Clarence Valley Mayor Ian Tiley has demanded the Clarence be included in any 2022 flood studies and assessments after discovering the region had been ignored in initial assessments by a NSW Government department.
Mayor Tiley put forward the Minute at the June Council meeting upon advice from the Department of Planning and Environment that post flood data behaviour assessments already undertaken focused on the Richmond, Wilson, Brunswick and Tweed rivers – local government areas to the north of the Clarence Valley.
Clarence Valley Council was excluded from this work on the basis that flood levels at the Prince Street, Grafton gauge were not considered of the same scale as rivers to the north and that there was already sufficient historical data about river behaviour based on the level at Grafton.
The Clarence River peaked at 7.66m at Grafton – below the levee wall and 2013 flood levels. Meanwhile, relative flood levels were much higher further downstream. Photo: William North
Mayor Tiley stressed that this decision did not consider the significantly higher flood levels at towns and villages downstream. Grafton’s peak of 7.664m had an average exceedance probability* (AEP) of 6.6 per cent, compared to 2 per cent for Maclean’s 3.36m peak.
“The flood level at Grafton was not a predictor for the flood behaviour downstream,” Mayor Tiley said.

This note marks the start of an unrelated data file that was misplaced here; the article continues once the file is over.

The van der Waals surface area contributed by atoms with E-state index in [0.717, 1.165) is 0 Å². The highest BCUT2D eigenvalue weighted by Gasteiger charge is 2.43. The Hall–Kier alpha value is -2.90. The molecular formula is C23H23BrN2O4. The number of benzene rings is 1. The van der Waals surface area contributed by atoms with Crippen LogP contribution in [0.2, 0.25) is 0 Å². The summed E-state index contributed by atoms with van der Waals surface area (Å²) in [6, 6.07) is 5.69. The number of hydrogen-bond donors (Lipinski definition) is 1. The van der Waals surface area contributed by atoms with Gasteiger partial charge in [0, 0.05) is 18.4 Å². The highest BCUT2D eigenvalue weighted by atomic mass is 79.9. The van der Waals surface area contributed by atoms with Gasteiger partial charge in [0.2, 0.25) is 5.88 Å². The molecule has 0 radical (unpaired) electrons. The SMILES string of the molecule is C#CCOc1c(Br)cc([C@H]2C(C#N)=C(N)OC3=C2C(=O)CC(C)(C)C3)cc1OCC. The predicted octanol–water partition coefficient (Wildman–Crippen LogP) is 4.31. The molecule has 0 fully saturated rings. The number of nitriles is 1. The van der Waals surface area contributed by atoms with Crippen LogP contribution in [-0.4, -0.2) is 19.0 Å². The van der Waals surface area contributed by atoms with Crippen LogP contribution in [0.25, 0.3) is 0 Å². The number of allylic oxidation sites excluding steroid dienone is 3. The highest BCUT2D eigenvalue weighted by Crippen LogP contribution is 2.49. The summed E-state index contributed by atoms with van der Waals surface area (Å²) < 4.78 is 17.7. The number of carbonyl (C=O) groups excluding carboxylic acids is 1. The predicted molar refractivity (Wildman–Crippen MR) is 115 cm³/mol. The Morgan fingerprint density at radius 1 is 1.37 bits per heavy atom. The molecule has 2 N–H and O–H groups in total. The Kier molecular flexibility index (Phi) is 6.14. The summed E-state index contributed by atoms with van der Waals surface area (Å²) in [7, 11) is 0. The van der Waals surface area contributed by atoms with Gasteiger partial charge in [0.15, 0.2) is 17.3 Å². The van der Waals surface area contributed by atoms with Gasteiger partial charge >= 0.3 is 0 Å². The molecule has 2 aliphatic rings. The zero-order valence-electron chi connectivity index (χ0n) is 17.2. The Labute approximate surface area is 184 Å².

“It is clear the Clarence flood increased in volume as it moved downstream and staff consider it likely the extreme localised rainfall events in the tributaries of the lower catchment impacted Clarence River levels downstream of Grafton, and that post flood data behaviour assessments may inform these assumptions.”
The Maclean community fought gallantly to sandbag the town and prevent major flooding after the Clarence River’s peak of 3.36m exceeded the levee wall maximum height of 3.30m.
CVC previously reported in April that Yamba experienced its biggest rainfall event on record, with 1267mm in February and March. This included 274.4mm on 28 February – the highest 24-hour February total on record – and 258.2mm on 1 March for a total of 532mm.
“There has been no event or combination of events since records began that comes close to the rainfall totals recorded at Yamba in February and March,” Clarence Valley Council Director Works and Civil Jamie Fleeting said at the time.
Harwood Island during the 2022 floods.
The Mayoral Minute received unanimous support at the Clarence Valley Council Ordinary Meeting at Maclean Council Chambers.
Council will now advocate through the NSW Premier, Minister for Emergency Services and Resilience, Minister for Environment and Heritage and Member for Clarence that Clarence Valley Council and the Clarence River be included in any other post 2022 flood and storm event studies and assessments undertaken across the Northern Rivers by the Environment Heritage Group or any other State departments.